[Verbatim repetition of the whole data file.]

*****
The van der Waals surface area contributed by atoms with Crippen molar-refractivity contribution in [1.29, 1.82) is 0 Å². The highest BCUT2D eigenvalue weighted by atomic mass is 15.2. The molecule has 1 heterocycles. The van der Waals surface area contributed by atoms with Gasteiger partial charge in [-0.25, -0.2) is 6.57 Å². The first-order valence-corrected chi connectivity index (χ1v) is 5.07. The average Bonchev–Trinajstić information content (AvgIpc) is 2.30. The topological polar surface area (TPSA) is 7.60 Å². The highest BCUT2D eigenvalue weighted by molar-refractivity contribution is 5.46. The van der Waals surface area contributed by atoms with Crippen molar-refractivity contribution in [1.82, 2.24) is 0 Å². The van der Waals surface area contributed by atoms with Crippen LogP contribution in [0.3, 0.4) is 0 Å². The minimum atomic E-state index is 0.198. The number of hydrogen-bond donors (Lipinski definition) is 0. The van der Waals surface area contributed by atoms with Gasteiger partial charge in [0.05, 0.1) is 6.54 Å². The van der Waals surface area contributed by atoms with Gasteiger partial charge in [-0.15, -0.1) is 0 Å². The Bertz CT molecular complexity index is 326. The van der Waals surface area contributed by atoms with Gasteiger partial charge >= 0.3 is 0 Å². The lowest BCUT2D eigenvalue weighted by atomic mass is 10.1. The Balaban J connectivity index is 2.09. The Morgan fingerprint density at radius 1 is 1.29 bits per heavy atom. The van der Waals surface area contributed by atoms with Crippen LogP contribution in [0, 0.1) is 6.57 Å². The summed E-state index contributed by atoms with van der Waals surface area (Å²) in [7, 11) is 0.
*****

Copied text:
The van der Waals surface area contributed by atoms with Crippen molar-refractivity contribution in [1.29, 1.82) is 0 Å². The highest BCUT2D eigenvalue weighted by atomic mass is 15.2. The molecule has 1 heterocycles. The van der Waals surface area contributed by atoms with Gasteiger partial charge in [-0.25, -0.2) is 6.57 Å². The first-order valence-corrected chi connectivity index (χ1v) is 5.07. The average Bonchev–Trinajstić information content (AvgIpc) is 2.30. The topological polar surface area (TPSA) is 7.60 Å². The highest BCUT2D eigenvalue weighted by molar-refractivity contribution is 5.46. The van der Waals surface area contributed by atoms with Crippen molar-refractivity contribution in [1.82, 2.24) is 0 Å². The van der Waals surface area contributed by atoms with Crippen LogP contribution in [0.3, 0.4) is 0 Å². The minimum atomic E-state index is 0.198. The number of hydrogen-bond donors (Lipinski definition) is 0. The van der Waals surface area contributed by atoms with Gasteiger partial charge in [0.05, 0.1) is 6.54 Å². The van der Waals surface area contributed by atoms with Gasteiger partial charge in [-0.15, -0.1) is 0 Å². The Bertz CT molecular complexity index is 326. The van der Waals surface area contributed by atoms with Gasteiger partial charge >= 0.3 is 0 Å². The lowest BCUT2D eigenvalue weighted by atomic mass is 10.1. The Balaban J connectivity index is 2.09. The Morgan fingerprint density at radius 1 is 1.29 bits per heavy atom. The van der Waals surface area contributed by atoms with Crippen LogP contribution in [0, 0.1) is 6.57 Å². The summed E-state index contributed by atoms with van der Waals surface area (Å²) in [7, 11) is 0.